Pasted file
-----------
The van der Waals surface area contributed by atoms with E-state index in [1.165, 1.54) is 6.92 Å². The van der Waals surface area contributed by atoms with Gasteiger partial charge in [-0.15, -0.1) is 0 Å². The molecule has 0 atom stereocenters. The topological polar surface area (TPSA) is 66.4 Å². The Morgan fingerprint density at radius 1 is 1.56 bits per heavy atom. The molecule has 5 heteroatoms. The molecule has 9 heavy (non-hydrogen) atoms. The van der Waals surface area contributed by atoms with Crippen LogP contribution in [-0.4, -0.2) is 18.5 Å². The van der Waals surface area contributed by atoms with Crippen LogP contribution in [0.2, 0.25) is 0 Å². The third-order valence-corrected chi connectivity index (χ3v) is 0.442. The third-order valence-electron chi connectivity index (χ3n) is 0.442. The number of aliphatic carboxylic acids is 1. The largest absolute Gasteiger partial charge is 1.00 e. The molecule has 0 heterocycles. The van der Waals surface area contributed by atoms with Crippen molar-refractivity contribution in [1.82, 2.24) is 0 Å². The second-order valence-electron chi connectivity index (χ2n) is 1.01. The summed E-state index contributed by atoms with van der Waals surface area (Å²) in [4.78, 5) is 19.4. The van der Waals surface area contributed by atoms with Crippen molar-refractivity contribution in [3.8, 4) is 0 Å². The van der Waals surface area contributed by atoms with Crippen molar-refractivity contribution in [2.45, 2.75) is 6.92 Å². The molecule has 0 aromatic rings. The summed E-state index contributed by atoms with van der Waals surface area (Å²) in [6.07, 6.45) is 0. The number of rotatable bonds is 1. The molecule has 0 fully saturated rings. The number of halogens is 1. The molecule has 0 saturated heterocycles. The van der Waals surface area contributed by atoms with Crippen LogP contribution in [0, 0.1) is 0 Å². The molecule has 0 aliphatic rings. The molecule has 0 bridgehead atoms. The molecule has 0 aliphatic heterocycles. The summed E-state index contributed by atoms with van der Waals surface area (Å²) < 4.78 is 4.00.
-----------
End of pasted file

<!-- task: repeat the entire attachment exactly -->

The van der Waals surface area contributed by atoms with E-state index in [1.165, 1.54) is 6.92 Å². The van der Waals surface area contributed by atoms with Gasteiger partial charge in [-0.15, -0.1) is 0 Å². The molecule has 0 atom stereocenters. The topological polar surface area (TPSA) is 66.4 Å². The Morgan fingerprint density at radius 1 is 1.56 bits per heavy atom. The molecule has 5 heteroatoms. The molecule has 9 heavy (non-hydrogen) atoms. The van der Waals surface area contributed by atoms with Crippen LogP contribution in [-0.4, -0.2) is 18.5 Å². The van der Waals surface area contributed by atoms with Crippen LogP contribution in [0.2, 0.25) is 0 Å². The third-order valence-corrected chi connectivity index (χ3v) is 0.442. The third-order valence-electron chi connectivity index (χ3n) is 0.442. The number of aliphatic carboxylic acids is 1. The largest absolute Gasteiger partial charge is 1.00 e. The molecule has 0 heterocycles. The van der Waals surface area contributed by atoms with Crippen molar-refractivity contribution in [1.82, 2.24) is 0 Å². The second-order valence-electron chi connectivity index (χ2n) is 1.01. The summed E-state index contributed by atoms with van der Waals surface area (Å²) in [4.78, 5) is 19.4. The van der Waals surface area contributed by atoms with Crippen molar-refractivity contribution in [3.8, 4) is 0 Å². The van der Waals surface area contributed by atoms with Crippen molar-refractivity contribution in [2.45, 2.75) is 6.92 Å². The molecule has 0 aromatic rings. The summed E-state index contributed by atoms with van der Waals surface area (Å²) in [6.07, 6.45) is 0. The number of rotatable bonds is 1. The molecule has 0 fully saturated rings. The number of halogens is 1. The molecule has 0 saturated heterocycles. The van der Waals surface area contributed by atoms with Crippen LogP contribution in [0, 0.1) is 0 Å². The molecule has 0 aliphatic rings. The molecule has 0 bridgehead atoms. The molecule has 0 aliphatic heterocycles. The summed E-state index contributed by atoms with van der Waals surface area (Å²) < 4.78 is 4.00.